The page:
The cautious line between entertaining and educating visitors is most apparent in St. Augustine, the former capital of Spanish Florida and the oldest continuously occupied European settlement in what would become the United States. The small city of 13,000 brings in more than $650 million per year in tourism dollars.

When British settlers were founding Jamestown, Virginia, at the launch of the 17th century, St. Augustine was a 50-year-old cultural hub.

Its 500 residents included Portuguese, French, Germans, Flemish, Native Americans and Africans, both free and enslaved. There were even two influential Irishmen, one a parish priest, the other a high-ranking merchant.

History teachers looking for more examples of strong women in early America can look to early St. Augustine, where a chieftainess, Dona Maria Melendez, ruled the Timucuan tribes along the Atlantic Coast in parts of Georgia and Florida.

St. Augustine became a destination for historically minded tourists beginning in the late 19th century, when railroad magnate Henry Flagler built a magnificent hotel that attracted wealthy tourists from the U.S. Northeast. He called it the Ponce de Leon.

A mile north of the hotel, an enterprising businesswoman began calling her property the Fountain of Youth and charged visitors to drink from the natural spring on the lush site.

"I think the real history is far more fascinating, far more engaging, far more interesting than some of the narratives you hear,'' Francis said.

Kathleen Deagan, a University of Florida archaeologist who has led annual excavations in St. Augustine for 30 years, said the city's history has been blurred for decades. In documents from the 1930s, historians railed against St. Augustine carriage drivers' distortions of the truth.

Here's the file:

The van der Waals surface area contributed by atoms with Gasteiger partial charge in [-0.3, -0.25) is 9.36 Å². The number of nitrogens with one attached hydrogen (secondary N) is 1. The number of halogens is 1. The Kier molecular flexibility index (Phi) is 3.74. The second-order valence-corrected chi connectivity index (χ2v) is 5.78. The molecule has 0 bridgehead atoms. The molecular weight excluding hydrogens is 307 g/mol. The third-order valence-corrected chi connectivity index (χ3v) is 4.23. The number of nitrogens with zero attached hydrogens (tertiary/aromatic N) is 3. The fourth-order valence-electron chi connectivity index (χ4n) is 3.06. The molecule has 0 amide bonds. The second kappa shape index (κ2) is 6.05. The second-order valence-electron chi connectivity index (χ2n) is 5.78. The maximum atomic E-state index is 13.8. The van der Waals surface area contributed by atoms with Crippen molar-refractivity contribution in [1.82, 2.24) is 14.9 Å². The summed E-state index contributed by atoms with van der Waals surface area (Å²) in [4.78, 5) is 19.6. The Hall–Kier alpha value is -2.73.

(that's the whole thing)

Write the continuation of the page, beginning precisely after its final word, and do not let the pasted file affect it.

Setting history straight

Tourists walk past The Cuna Street Toy Shop, right, and Knock on Wood, two historic buildings on Cuna Street in the historic section of St. Augustine, Florida. (file photo)Tourists walk past The Cuna Street Toy Shop, right, and Knock on Wood, two historic buildings on Cuna Street in the historic section of St. Augustine, Florida. (file photo)
x
Tourists walk past The Cuna Street Toy Shop, right, and Knock on Wood, two historic buildings on Cuna Street in the historic section of St. Augustine, Florida. (file photo)
Tourists walk past The Cuna Street Toy Shop, right, and Knock on Wood, two historic buildings on Cuna Street in the historic section of St. Augustine, Florida. (file photo)
One new attraction in St. Augustine, the Colonial Quarter, attempts to set straight that historical record. Deagan was among the University of Florida experts who helped vet information presented at the new downtown attraction, which offers visitors a look at four centuries' worth of history in one downtown venue.

Take the Fountain of Youth property, for instance. Though it was set aside a century ago as an imagined piece of the Ponce de Leon story, researchers in the last half-century have learned that the area was a Timucuan Indian village before the Spanish arrived and is likely the spot where Spanish sailor Pedro Menendez de Aviles founded St. Augustine in 1565.

"In a sense, it's a great paradox,'' Francis said. "By creating this site as a Fountain of Youth Park, they've basically preserved one of the most important archaeological sites in the state.''

You May Like

Koreas Mark 61st Anniversary of War Armistice

Muted observances on both sides of heavily-armed Demilitarized Zone that separates two decades-long enemies More

Judge Declares Washington DC Ban on Public Handguns Unconstitutional

Ruling overturns capital city's prohibition on carrying guns in pubic More

Pricey Hepatitis C Drug Draws Criticism

Activists are using the International AIDS Conference to criticize drug companies for charging high prices for life-saving therapies More

Featured Videos

Your JavaScript is turned off or you have an old version of Adobe's Flash Player. Get the latest Flash player.
Students in Business for Themselvesi
X
Mike O'Sullivan
July 26, 2014 11:04 AM